A more popular case was that of Jordanian caricaturist, Emad Hajjaj. Hajjaj was arrested on August 26, 2020, after publishing a cartoon criticizing the UAE-Israeli peace agreement that portrayed the crown prince of Abu Dhabi. Charged with “disturbing [Jordan’s] relations with a foreign state,” he was transferred to State Security Court, a court reserved for extreme cases such as drug trafficking and terrorism. Although he was released five days later on bail, his arrest is seen as a deterioration: it was Emad‘s first incarceration despite previous controversial cartoons, including ones portraying other heads of state.
On September 20, 2020, Badi al-Rafaiah, a senior member of the Islamic Action Front—Jordan’s Muslim Brotherhood, was arrested on charges of “insulting the head of a foreign state” and lèse-majesté. His detention, which came against the background of months-old Facebook posts and retweets, coincided with Jordanians gearing up for parliamentary elections in which the brotherhood was a key contesting party, raising suspicion that the arrest was politically driven.
Not only was Badi’s Facebook post nearly six months old, but it was also not an original one — his post endorsed someone else’s prayers that Egypt’s President Abdel Fattah al-Sisi had contracted COVID-19 from a senior Egyptian military official who died of the virus. Rafaiah was released on bail a few days later.
Fadi al-Qadi, Middle East public information & human rights specialist, commented on Badi’s charges in a tweet saying:
توجيه تهمة “تحقير” رئيس دولة أجنبية/شقيقة (وهو هنا السيسي) هي تُهمةٌ مُعيبة، ليس بحق المهندس بادي الرفايعة، بل بحق أي نظام تشريعي وقانوني يتذرع بـ حق البشر في إبداء أي رأي سلمي. #الحرية_للمهندس_بادي_الرفايعة#الأردن https://t.co/ytNPOvQwb4
— Fadi Al-Qadi (@fqadi) September 20, 2020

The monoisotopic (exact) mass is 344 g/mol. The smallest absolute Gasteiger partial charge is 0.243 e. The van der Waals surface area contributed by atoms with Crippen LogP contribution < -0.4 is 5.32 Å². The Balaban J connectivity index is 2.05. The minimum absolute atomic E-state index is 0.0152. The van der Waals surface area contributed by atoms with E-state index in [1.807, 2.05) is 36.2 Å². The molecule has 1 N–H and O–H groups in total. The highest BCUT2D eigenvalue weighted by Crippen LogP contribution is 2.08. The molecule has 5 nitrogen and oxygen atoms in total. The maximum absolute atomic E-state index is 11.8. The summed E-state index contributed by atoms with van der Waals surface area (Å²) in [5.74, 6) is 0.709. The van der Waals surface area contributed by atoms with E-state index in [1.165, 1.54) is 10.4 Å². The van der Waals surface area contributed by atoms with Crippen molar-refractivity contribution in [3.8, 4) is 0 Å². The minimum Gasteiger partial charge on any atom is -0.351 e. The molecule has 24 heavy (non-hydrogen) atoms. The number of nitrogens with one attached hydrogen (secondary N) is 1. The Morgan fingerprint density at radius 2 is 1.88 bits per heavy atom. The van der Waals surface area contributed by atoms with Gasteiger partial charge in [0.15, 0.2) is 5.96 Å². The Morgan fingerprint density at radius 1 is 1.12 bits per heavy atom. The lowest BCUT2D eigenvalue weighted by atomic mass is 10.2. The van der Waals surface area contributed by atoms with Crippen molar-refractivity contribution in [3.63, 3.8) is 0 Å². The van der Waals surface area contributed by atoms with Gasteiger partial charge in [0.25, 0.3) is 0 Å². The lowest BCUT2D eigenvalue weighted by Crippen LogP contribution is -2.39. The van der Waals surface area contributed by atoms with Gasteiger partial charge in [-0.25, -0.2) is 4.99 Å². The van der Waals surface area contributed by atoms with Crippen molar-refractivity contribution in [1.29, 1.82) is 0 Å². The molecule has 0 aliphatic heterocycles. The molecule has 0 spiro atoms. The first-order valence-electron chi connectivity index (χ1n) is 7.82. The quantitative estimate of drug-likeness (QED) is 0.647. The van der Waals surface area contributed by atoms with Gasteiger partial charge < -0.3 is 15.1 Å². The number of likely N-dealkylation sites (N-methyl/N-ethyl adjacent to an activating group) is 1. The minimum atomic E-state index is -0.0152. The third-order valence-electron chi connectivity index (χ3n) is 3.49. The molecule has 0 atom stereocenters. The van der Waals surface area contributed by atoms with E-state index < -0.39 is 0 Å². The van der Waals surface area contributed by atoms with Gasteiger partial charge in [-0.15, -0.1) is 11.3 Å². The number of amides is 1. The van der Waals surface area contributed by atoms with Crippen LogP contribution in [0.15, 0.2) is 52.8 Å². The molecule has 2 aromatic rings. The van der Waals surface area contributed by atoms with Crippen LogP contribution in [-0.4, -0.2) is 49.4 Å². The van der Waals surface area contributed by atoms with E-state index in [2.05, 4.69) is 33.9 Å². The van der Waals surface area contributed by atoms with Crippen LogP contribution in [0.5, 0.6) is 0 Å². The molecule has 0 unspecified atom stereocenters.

The accusation of “insulting” the head of a foreign/sister country (in this case Sisi) is a shameful charge, not against Badi al-Rafaiah, but against any legislative and legal system that invokes the right of people to express any peaceful opinion.
More recently, the prosecutor for the State Security Court ordered the arrest of Jamal Haddad for publishing a news article questioning whether government officials had received the COVID-19 vaccine before the general public. The government charged Haddad under the Anti-Terrorism Law. He was released on bail on December 29, 2020, following increased protests led by local journalists.
Describing Haddad’s charges, Ghada al-Sheikh, a journalist specialized in human rights, tweeted:
الصفعة الأكبر في توقيف الزميل جمال حداد، أن توقيفه من قبل محكمة أمن الدولة والتهم المسندة إليه من المخجل أن تكون مسندة لصحافي ونحن على أبواب ال ٢٠٢١، الحمد لله ما يحدث قفزات إلى الوراء ليست خطوات #لا_لحبس_الصحفيين #الحرية_لجمال_حداد
— ghada al sheikh غادة الشيخ (@GhadaSheikh) December 25, 2020
The biggest slap in the arrest of our colleague Jamal Haddad is that his arrest by the State Security Court and the charges against him are a shame to be attributed to any journalist while we are at the gates of 2021. We are taking backward leaps and not steps #NoToJailingJournalists.
On December 28, 2020, lawyer Mohamad Almajali was charged with lèse-majesté, insulting an official body, and influencing the electoral process for putting forward his legal opinion regarding a signature on the royal decree approving the 2020 general elections. His case is in development.
Reacting to Almajali’s case, human rights defender and lawyer Hala Deeb sarcastically tweeted “the sky’s the limit indeed,” referring to prime minister Bisher al-Khasawneh’s recent statement that “the sky’s the limit when it comes to freedom of expression in Jordan.”
These detentions, as plenty as they are, have attracted public attention due to the prominence of those involved. There may be others whose arrests have gone unnoticed.
Prior to COVID-19, Jordan’s red lines of speech were largely discernible, delimited by a labyrinth of legal codes including the Cybercrime Law, Penal Code, Press & Publications Law, Anti-Terrorism Law, and the Telecommunications Law.
Over the years, journalists and activists have established a general sense of what could get them into trouble, and mostly conformed. According to a 2018 study, over 92 percent of journalists practiced self-censorship. Yet, the 2020 detentions – spurred by a climate of COVID-19 alarm – threw them off course, and indicated that Jordan is following in the grim footsteps of oppressive neighboring countries, like Saudi Arabia and Egypt, who detain journalists and human rights defenders on vague, unfounded, often terrorism charges.